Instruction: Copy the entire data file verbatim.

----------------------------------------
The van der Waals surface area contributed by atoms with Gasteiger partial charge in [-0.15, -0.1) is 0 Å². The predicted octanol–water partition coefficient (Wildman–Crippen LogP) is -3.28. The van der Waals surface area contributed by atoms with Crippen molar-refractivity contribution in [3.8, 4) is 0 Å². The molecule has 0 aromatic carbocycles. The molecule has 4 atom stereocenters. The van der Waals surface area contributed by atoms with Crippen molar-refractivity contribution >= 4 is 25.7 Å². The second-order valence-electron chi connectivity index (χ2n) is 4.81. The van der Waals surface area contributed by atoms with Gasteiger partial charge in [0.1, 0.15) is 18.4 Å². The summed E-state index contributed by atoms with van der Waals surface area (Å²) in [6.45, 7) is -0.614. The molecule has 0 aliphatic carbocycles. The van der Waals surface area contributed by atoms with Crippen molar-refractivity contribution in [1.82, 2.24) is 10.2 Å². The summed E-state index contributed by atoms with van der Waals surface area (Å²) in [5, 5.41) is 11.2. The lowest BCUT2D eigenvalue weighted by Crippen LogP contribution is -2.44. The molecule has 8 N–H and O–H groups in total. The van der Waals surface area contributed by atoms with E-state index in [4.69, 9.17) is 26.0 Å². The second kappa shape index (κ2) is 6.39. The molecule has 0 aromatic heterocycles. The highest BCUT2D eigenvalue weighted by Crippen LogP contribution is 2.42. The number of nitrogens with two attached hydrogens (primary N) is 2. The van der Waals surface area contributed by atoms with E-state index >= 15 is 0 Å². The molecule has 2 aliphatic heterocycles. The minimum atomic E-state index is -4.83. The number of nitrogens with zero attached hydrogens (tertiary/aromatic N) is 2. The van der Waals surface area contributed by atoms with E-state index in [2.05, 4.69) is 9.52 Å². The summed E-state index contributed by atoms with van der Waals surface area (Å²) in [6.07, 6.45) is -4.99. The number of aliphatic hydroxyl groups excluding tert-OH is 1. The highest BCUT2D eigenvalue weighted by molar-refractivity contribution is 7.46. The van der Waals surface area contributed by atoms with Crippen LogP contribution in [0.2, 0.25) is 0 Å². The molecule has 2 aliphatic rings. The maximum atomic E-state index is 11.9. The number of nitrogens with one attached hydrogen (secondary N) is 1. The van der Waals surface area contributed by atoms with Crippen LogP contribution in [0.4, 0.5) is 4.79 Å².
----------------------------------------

The van der Waals surface area contributed by atoms with Gasteiger partial charge in [-0.15, -0.1) is 0 Å². The predicted octanol–water partition coefficient (Wildman–Crippen LogP) is -3.28. The van der Waals surface area contributed by atoms with Crippen molar-refractivity contribution in [3.8, 4) is 0 Å². The molecule has 0 aromatic carbocycles. The molecule has 4 atom stereocenters. The van der Waals surface area contributed by atoms with Crippen molar-refractivity contribution >= 4 is 25.7 Å². The second-order valence-electron chi connectivity index (χ2n) is 4.81. The van der Waals surface area contributed by atoms with Gasteiger partial charge in [0.1, 0.15) is 18.4 Å². The summed E-state index contributed by atoms with van der Waals surface area (Å²) in [6.45, 7) is -0.614. The molecule has 0 aliphatic carbocycles. The van der Waals surface area contributed by atoms with Crippen molar-refractivity contribution in [1.82, 2.24) is 10.2 Å². The summed E-state index contributed by atoms with van der Waals surface area (Å²) in [5, 5.41) is 11.2. The lowest BCUT2D eigenvalue weighted by Crippen LogP contribution is -2.44. The molecule has 8 N–H and O–H groups in total. The van der Waals surface area contributed by atoms with E-state index in [4.69, 9.17) is 26.0 Å². The second kappa shape index (κ2) is 6.39. The molecule has 0 aromatic heterocycles. The highest BCUT2D eigenvalue weighted by Crippen LogP contribution is 2.42. The number of nitrogens with two attached hydrogens (primary N) is 2. The van der Waals surface area contributed by atoms with E-state index >= 15 is 0 Å². The molecule has 2 aliphatic heterocycles. The minimum atomic E-state index is -4.83. The number of nitrogens with zero attached hydrogens (tertiary/aromatic N) is 2. The van der Waals surface area contributed by atoms with E-state index in [2.05, 4.69) is 9.52 Å². The summed E-state index contributed by atoms with van der Waals surface area (Å²) in [6.07, 6.45) is -4.99. The number of aliphatic hydroxyl groups excluding tert-OH is 1. The highest BCUT2D eigenvalue weighted by molar-refractivity contribution is 7.46. The van der Waals surface area contributed by atoms with Crippen LogP contribution in [0.2, 0.25) is 0 Å². The molecule has 2 aliphatic rings. The maximum atomic E-state index is 11.9. The number of nitrogens with one attached hydrogen (secondary N) is 1. The van der Waals surface area contributed by atoms with Crippen LogP contribution in [0.4, 0.5) is 4.79 Å².